Ivy League–educated writer decries the absence of 'cacophony' as racism

Last week, The Atlantic ran an essay by Brown graduate Xochitl Gonzalez which equated tranquility with oppression.  Gonzalez's academic instruction in Saul Alinksy, Karl Marx, and Friedrich Engels suitably equipped her for the task, as the piece was rife with communistic language — after all, the title was "Why Do Rich People Love Quiet?"

Just within the first paragraph, we see obvious references to Marx and Alinsky, respectively:

New York in the summer is a noisy place, especially if you don't have money. The rich run off to the Hamptons or Maine. The bourgeoisie [emphasis added] are safely shielded by the hum of their central air, their petite cousins by the roar of their window units. But for the broke — the have-littles and have-nots [emphasis added] — summer means an open window, through which the clatter of the city becomes the soundtrack to life[.]

Eventually, Gonzalez grows up and moves away to attend an Ivy League college.  She details her initial experiences of freedom and merriment before the White oppressors show up to subjugate:

I first arrived on campus for the minority-student orientation. The welcome event had the feel of a block party. Blahzay Blahzay blasting on a boom box. (It was the '90s.) We spent those first few nights convening in one another's rooms, gossiping and dancing until late. We were learning to find some comfort in this new place, and with one another.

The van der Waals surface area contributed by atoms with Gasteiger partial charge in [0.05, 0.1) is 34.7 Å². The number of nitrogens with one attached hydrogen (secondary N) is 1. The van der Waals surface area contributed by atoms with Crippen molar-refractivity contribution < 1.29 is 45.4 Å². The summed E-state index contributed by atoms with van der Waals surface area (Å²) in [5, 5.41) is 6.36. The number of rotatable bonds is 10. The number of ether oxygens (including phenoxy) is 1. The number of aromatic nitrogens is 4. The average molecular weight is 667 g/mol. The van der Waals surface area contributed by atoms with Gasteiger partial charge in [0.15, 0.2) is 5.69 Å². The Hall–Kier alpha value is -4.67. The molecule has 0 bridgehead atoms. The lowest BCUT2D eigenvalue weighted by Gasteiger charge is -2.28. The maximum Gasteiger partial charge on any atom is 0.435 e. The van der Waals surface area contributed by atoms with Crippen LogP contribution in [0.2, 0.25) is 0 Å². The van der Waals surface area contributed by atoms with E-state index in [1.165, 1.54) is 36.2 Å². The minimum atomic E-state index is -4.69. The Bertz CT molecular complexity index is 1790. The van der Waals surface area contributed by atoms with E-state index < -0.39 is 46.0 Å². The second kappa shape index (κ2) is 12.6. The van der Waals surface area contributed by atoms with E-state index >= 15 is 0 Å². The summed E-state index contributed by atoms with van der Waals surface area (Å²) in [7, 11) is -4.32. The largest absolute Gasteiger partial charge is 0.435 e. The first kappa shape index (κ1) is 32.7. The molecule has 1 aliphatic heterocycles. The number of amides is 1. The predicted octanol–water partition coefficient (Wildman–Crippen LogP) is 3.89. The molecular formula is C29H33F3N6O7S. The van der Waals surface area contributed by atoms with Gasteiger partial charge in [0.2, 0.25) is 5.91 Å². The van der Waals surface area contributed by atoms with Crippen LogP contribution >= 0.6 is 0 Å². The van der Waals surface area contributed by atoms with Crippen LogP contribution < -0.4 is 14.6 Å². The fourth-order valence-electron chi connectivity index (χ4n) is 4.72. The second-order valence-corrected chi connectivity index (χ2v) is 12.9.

Then the other students arrived — the white students.

Gonzalez continues, by citing certain uncomfortable collegiate encounters where her lack of self-awareness caused issues with her fellow students.  She recounts a particular time where she "accidentally sat down to study in the library's Absolutely Quiet Room" and, understandably, her peers expressed visible annoyance when she started playing music.  But Gonzalez is a good leftist and chalks it all up to racism.  It couldn't possibly be her utter disregard, or perhaps obliviousness, that's causing problems in cramped university quarters; it's because she's a minority!

Gonzalez says the rebukings she received for her "cacophonous" behavior left her "hot with shame and anger, yet unable to articulate why."  Only after years of introspection did she realize it was because "White culture," with its expectations of considering others, is racist!  Even through the years after graduation, Gonzalez continued to face oppression in the form of social etiquette rules like politeness and decency.

Gonzalez perfectly embodies the entitled, arrogantly uninformed leftist with whom we're all so painfully well acquainted.  They're constantly the victim, and identity politics and skin color are the lens through which they see the world.  On top of all that, they unanimously process using cognitive dissonance — because, the funny thing is, Gonzalez has alabaster skin.

Image: Kenneth C. Zirkel, CC BY-SA 4.0, via Wikimedia Commons (resized for compatibility)

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